# MIT 13 42 - FORWARD SPEED EFFECTS AND MODEL TESTING (11 pages)

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**View the full content.**## FORWARD SPEED EFFECTS AND MODEL TESTING

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## FORWARD SPEED EFFECTS AND MODEL TESTING

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- Pages:
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- School:
- Massachusetts Institute of Technology
- Course:
- 13 42 - Design Principles for Ocean Vehicles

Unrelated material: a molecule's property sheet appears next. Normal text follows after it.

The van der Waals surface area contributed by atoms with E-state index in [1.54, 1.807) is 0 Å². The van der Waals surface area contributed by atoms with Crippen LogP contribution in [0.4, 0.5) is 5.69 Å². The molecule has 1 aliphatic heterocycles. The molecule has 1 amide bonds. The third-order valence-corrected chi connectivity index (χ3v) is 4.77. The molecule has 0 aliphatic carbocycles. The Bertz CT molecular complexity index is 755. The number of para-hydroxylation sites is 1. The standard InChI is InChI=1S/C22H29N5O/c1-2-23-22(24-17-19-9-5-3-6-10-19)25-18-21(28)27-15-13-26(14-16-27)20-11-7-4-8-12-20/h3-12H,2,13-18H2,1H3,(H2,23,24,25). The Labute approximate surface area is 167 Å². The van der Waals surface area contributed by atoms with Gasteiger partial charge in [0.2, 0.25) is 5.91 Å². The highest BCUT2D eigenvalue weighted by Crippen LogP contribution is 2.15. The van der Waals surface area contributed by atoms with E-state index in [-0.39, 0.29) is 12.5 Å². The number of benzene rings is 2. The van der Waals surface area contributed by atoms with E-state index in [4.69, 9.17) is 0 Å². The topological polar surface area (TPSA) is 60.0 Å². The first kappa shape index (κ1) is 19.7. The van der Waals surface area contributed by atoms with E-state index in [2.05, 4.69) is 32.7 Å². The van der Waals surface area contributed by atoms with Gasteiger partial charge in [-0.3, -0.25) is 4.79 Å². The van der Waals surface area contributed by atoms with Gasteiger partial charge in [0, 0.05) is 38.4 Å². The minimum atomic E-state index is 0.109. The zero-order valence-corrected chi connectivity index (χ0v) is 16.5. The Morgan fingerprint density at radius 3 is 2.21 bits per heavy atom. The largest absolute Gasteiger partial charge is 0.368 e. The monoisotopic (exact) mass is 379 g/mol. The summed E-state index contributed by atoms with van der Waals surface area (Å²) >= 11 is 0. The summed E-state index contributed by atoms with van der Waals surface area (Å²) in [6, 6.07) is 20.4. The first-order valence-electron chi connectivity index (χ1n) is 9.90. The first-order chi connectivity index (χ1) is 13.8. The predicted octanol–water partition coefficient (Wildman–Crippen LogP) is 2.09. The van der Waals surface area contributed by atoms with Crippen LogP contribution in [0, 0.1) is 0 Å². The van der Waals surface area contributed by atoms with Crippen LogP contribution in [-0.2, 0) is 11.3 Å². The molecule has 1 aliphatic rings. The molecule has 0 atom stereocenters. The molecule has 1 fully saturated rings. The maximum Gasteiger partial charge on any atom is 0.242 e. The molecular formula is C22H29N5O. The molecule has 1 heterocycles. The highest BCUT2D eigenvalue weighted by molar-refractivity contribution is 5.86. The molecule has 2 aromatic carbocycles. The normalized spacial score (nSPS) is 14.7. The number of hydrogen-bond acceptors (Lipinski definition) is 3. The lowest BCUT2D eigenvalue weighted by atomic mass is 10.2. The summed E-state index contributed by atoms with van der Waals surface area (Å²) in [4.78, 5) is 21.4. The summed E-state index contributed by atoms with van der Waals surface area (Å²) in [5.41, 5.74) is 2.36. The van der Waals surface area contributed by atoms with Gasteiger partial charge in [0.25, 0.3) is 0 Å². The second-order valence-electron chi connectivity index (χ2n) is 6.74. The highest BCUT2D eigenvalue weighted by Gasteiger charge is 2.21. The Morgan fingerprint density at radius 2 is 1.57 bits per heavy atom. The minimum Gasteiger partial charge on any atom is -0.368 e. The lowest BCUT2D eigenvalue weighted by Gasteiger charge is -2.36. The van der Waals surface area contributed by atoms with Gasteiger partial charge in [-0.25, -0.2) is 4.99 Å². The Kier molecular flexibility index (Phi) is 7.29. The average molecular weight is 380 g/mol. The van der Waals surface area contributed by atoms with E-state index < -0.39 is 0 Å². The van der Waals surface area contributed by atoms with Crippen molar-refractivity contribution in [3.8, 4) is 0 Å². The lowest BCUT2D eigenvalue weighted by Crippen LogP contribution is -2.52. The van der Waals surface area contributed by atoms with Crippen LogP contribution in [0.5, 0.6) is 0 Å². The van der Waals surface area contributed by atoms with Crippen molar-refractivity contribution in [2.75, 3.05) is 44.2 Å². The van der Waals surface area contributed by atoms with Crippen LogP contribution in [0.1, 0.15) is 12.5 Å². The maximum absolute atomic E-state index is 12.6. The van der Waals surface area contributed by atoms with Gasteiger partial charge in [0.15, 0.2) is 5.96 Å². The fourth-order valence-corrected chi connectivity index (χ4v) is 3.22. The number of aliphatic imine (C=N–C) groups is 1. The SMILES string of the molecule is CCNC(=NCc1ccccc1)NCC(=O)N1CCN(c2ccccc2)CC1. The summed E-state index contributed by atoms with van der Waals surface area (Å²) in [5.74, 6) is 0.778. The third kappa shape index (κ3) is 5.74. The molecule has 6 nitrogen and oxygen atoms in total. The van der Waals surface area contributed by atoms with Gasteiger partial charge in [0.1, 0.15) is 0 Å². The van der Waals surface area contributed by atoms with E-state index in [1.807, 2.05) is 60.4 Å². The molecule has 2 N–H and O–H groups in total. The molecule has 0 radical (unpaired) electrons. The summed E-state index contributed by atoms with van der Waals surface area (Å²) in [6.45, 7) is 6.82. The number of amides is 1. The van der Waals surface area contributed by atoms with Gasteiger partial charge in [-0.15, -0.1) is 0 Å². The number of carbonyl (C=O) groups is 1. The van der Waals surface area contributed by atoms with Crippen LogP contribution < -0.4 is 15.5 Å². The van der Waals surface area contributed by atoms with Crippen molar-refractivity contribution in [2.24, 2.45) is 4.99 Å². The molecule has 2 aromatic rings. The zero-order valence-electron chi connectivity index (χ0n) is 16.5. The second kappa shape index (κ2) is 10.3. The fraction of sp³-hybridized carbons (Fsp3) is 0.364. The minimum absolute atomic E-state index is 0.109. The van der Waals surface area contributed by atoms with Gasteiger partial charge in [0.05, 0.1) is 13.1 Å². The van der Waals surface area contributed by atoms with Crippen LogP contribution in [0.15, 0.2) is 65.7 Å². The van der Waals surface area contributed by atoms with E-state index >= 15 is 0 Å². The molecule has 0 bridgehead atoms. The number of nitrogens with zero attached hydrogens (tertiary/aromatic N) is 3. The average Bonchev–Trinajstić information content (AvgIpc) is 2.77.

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13 42 LECTURE 17 FORWARD SPEED EFFECTS AND MODEL TESTING SPRING 2003 c A H TECHET M S TRIANTAFYLLOU 1 Model Testing of Seakeeping z xm t Us bow x Towing tank experiments can be done to determine the characteristics of a model vessel in waves 1 Place a fixed model at position along the tank 2 Generate a regular incident wave train with frequency and amplitude a 3 Measure the surface elevation at xm far from the model 4 Measure the heave force F3 t and pitch moment F5 t wave amplitude at the model 5 Compare the surface elevation at xm with the force signal to determine the phase offset between the two signals t1 13 42 Spring 2003 1 2 c A H TECHET M S TRIANTAFYLLOU SPRING 2003 6 Take x 0 at the midship point So that the surface elevation at the ship is e 0 t a ei t And the elevation at xm is e xm t a ei t kxm e 0 t e ikxm If xm 0 then the surface elevation at xm lags the surface elevation at x 0 by a phase of 1 kxm else if xm 0 then the surface elevation at x 0 lags the surface elevation at xm by a phase of 1 kxm 7 The phase lag between the forcing signal and the amplitude of the waves at the body can be found simply by combining the phase shift between the elevation at xm and the force with the expected phase shift in surface elevations due to location difference between x xm and x 0 0 1 t1 k xm n F3 t Re Fb3 ei FbI3 FbD3 t 0 o Fb3 a ei 0 Where the LHS of this equation is the excitation force In order to find the added mass and damping coefficients we can force the body in calm water and measure the forces FORWARD SPEED EFFECTS MODEL TESTING i t x t x b cos t Re x be n F3 t Re Fb3 ei t Fb3 e i x b m A33 2 i B33 C33 x b Separating the real and imaginary part of the above equations Fb3 cos 1 1 Fb3 sin x b m A33 2 C33 x b x b B33 we can use this data to get the added mass and damping coefficients 3 4 SPRING 2003 c A H TECHET M S TRIANTAFYLLOU 2 Speed Effects z a x Take a ship moving with speed U cos against waves with wavelength amplitude and frequency a These waves have a phase speed the speed at which each crest moves Cp k and the ship has a forward speed relative to the phase speed Urel U cos Cp Since the ship is moving an observer on this ship s bow would observe waves coming in at a frequency e the encounter frequency leading to an apparent wave phase speed Cpe e U cos Cp k e U k cos Using the deep water dispersion relationship kg we can rewrite the encounter frequency as a function of the incident wave train frequency and forward ship speed e U cos g FORWARD SPEED EFFECTS MODEL TESTING 5 Typically an observer on the ship will report back with his or her observed frequency e and wish to translate that information to arrive back at the wave frequency g 2U cos 1 s U cos 1 4 e g provided 4 e U cos 1 g In a head seas configuration the incident wave angle is between 2 so that cos 0 and e 0 always for all In following stern seas the incident wave angle is between 3 2 and 2 so that cos 0 When U cos Cp the ship is overtaking the waves and e 0 and when U cos Cp then the encounter frequency is zero It is possible to meet some ambiguity when observing incident wave trains For example if the magnitude of the encounter frequency and angle are measured it may be possible for the sign of e to be uncertain This could result from a misdiagnosis of the incident wave angle versus The idea of encounter frequency e has implications on the sea spectrum analysis of ship motion in waves Since the spectrum is representative of the available energy in the waves we can write a relationship between the spectrum on the waves with frequency and the complementary spectrum with encounter frequency e such that energy is preserved S e d e S d S e S d e d For deep water 2 d e 1 U cos d g Such that the spectrum in terms of the encounter frequency is 6 SPRING 2003 c A H TECHET M S TRIANTAFYLLOU S e S 1 2 g U cos From the equation above we can see that S e goes to infinity as the denominator goes to zero at 2 U cos 1 g Given the forward velocity U and the incident wave angle again e U cos g If is in 2 2 then e 0 for 0 and e 0 for 0 If is in 3 2 2 then e 0 for 0 and g 1 U cos FORWARD SPEED EFFECTS MODEL TESTING 7 8 SPRING 2003 c A H TECHET M S TRIANTAFYLLOU 3 Speed Effects on Forces With respect to the ship s reference frame for a ship in head seas U x s x y z T x y z t where the first term is solely the potential due to the forward motion of the ship or in the reference frame of the ship the apparent speed of the oncoming water the second term is the contribution from steady diffraction and the final term is unsteady term The body boundary condition for a vessel in both heave and pitch can be written in familiar terms B n n b V b FORWARD SPEED EFFECTS MODEL TESTING 9 where n b is the unit vector normal to the body surface and is only used to get the correct velocity direction For small angular motions we can write the normal vector as n b n b0 n b0 B n V b Ubi s n b0 Ubi s T b n0 n b0 0 In the perpendicular direction to the surface normal n b s is negligible and we arrive at the condition In heave and pitching motions B n T n b0 Ubi n b0 V b0 bi n b0 x5 nz x6 ny Vertical velocity is x 3 U and we can get T B n V b0 U x5 nz x6 ny n 10 SPRING 2003 c A H TECHET M S TRIANTAFYLLOU 5 05 F Z Z SB pn b dS Z Z SB U 0 i 3 T T U t x From Salvensen Tuck Faltinsen Trans SNAME 1970 Vol 78 n b0 dS F h 3 1 Heave U 0 m A33 x 3 B33 x 3 C33 x3 F3 t FORWARD SPEED EFFECTS MODEL TESTING 11 3 2 Heave U 6 0 The ship is moving at velocity U such that …